And think about another thing, Ovechkin makes 225x times more than us and there is still going to be another lockout in the NHL in 2012. Scary.
     
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  3. Al Bundy*

    Al Bundy* Guest

    By today's standards, those would be downright bargains.
     
  4. LeBlondeDemon10

    LeBlondeDemon10 Registered User

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    Ya, I think the secrecy of salaries was the last angle the owners had then other than pure intimidation ("What are houses going for in Colorado these days?"). But don't you think Espo and Lafleur talked at the Canada Cup or even in a New York bar after the game? I'm sure they did and they were aware of who was getting shafted.

    The fact that Lafleur and Clarke were making just over half as much as Espo, Dionne is an injustice. They were the most current SC Champs. Does this show the hold the owners still had on the players at the time? Were these guys just happy to be playing the game they love that salary didn't matter all that much? I don't know, but isn't this the year that Lafleur attempted a hold out mid season but caved just before the Habs were to play the Leafs on a Saturday night?

    Can you imagine the salaries for the Habs, Bruins or Flyers in today's dollars? For one, the cap would not allow this to occur, which is sad because these teams were so great to watch. What are we missing today because of forced parity?

    Also, Bobby Orr is not shown in this list. Wasn't he still a member of the Bruins or Hawks but just on long term injury reserve? I wonder what he was making? Oh well, I guess I could just call Alan Eagleson.
     
  5. Passchendaele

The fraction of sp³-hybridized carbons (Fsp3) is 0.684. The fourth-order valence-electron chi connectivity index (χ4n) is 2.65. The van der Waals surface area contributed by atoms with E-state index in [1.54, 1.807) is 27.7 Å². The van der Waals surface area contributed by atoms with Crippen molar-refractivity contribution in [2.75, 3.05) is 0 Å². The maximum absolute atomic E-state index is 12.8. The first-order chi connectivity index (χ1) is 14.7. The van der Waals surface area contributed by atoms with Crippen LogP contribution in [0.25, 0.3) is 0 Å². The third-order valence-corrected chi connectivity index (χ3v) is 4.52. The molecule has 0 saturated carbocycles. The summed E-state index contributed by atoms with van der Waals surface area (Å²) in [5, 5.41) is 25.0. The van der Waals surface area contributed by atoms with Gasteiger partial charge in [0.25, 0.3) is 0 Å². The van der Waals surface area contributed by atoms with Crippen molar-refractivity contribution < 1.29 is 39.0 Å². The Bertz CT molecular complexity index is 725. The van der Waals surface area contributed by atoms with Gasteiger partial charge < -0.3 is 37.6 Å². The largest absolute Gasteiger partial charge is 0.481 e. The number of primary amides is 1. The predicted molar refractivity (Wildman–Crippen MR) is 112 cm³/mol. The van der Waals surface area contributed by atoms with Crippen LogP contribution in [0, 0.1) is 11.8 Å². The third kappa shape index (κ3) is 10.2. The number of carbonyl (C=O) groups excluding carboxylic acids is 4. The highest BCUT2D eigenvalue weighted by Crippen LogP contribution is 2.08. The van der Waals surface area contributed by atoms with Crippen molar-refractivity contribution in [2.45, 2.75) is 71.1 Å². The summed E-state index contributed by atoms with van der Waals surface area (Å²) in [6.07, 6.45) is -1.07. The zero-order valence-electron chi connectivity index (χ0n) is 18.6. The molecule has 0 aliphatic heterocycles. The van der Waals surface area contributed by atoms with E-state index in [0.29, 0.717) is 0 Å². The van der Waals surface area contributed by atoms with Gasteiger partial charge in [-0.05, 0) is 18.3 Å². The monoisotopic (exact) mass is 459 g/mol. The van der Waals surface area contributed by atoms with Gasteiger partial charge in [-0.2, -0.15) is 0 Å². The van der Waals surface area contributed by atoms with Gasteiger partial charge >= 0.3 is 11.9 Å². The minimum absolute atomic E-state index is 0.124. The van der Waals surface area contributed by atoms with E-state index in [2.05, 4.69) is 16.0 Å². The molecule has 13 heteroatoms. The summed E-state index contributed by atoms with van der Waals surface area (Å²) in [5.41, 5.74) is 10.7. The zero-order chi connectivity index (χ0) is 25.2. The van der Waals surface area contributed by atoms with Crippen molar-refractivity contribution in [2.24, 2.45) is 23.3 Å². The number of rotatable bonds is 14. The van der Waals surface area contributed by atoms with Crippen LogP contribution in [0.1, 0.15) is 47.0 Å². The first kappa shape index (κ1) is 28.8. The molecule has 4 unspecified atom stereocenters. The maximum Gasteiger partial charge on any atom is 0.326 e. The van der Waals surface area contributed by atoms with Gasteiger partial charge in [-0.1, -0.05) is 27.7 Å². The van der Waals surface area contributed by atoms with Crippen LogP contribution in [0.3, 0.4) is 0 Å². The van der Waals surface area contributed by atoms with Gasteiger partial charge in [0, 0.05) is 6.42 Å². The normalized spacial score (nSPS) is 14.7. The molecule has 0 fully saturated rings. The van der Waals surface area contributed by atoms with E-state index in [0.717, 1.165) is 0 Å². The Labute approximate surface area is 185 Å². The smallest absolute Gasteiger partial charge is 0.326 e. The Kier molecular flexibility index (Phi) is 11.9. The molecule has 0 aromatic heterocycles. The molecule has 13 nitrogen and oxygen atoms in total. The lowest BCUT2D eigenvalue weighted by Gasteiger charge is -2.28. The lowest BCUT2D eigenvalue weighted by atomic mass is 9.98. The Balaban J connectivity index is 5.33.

Passchendaele Registered User

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    20 000$ in 1978 would be about 66 000 in 2010 dollars, not 40.
     
  6. reckoning

    reckoning Registered User

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    Those figures were reported in The Globe and Mail that year. The numbers were unofficial, and several GMs claimed that most of the reported salaries were incorrect. Official salaries were rarely publicly released back then, the league preferring to keep their players in the dark about their worth.

    Call me crazy, but I disagree with Phil and think that disclosure in necessary. Was it right for Gordie Howe to be making less money than several other Detroit players like Bob Baun or Carl Brewer because he didn't know what they were making? The team certainly wasn't going to offer him the money he deserved on their own.



    A few notes about the 77-78 salaries (assuming they're close to correct):

    - The top salary listed there is Esposito's $325,000. For the following season, Anders Hedberg and Ulf Nilsson signed with the Rangers for a reported $600,000 a year each. How did they get so much? It was a bidding war between New York and a few other teams (Toronto and Philadelphia were mentioned as being interested). That was a turning point in convincing some NHL owners that merging with the WHA needed to be done to prevent that from happening again.